The central issue, as it always was, is the arcane issue of "fiscal transfers", the willingness of the richer countries to bail out the poorer areas which are deprived from seeking their own salvation by competitive devaluation and adjustments of interest rates.
As long as the good times rolled, this was not a problem but now that whole economies are heading for Carey Street, this is top of the political agenda. Greece and Ireland are at the top of the list needing bail-outs, followed by Portugal and possibly Italy, Austria and Spain. And then there are the central and eastern European countries, not in the eurozone but also needing assistance, which muddies the water no end.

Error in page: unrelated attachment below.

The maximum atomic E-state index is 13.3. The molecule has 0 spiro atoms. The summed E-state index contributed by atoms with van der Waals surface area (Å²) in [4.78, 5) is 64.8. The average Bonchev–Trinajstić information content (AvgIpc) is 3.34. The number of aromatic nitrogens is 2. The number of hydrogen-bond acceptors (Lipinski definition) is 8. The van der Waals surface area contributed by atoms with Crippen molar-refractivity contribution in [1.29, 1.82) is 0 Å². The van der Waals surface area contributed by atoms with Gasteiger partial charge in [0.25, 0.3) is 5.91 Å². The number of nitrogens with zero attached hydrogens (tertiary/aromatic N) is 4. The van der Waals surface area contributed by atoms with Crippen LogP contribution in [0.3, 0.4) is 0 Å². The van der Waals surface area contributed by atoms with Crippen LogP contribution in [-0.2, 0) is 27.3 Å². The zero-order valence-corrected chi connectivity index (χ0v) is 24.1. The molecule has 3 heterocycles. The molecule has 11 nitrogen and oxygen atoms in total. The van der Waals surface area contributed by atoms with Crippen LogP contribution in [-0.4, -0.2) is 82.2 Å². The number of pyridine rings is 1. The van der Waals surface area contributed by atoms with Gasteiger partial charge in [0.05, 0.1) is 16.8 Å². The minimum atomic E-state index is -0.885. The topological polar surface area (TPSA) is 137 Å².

Jean-Claude Juncker, prime minister of Luxembourg and head of the euro group of finance ministers, is telling us that, "The credibility of monetary union is at stake." But it all boils down to whether the taxpayers of the bigger and historically wealthier countries like Germany are prepared to carry the additional tax burden of problems elsewhere, at the fringe.
With a general election in Germany this year, Merkel is going to have to box clever if she is to get this past the voters and the indications are that she is going to have problems. Thus we get Derek Scott, former economic adviser to Tony Blair, suggesting that the chances are that the eurozone "leaders" go for a short-term fix rather than address the fundamental issues. Perception, as always, will outweigh substance.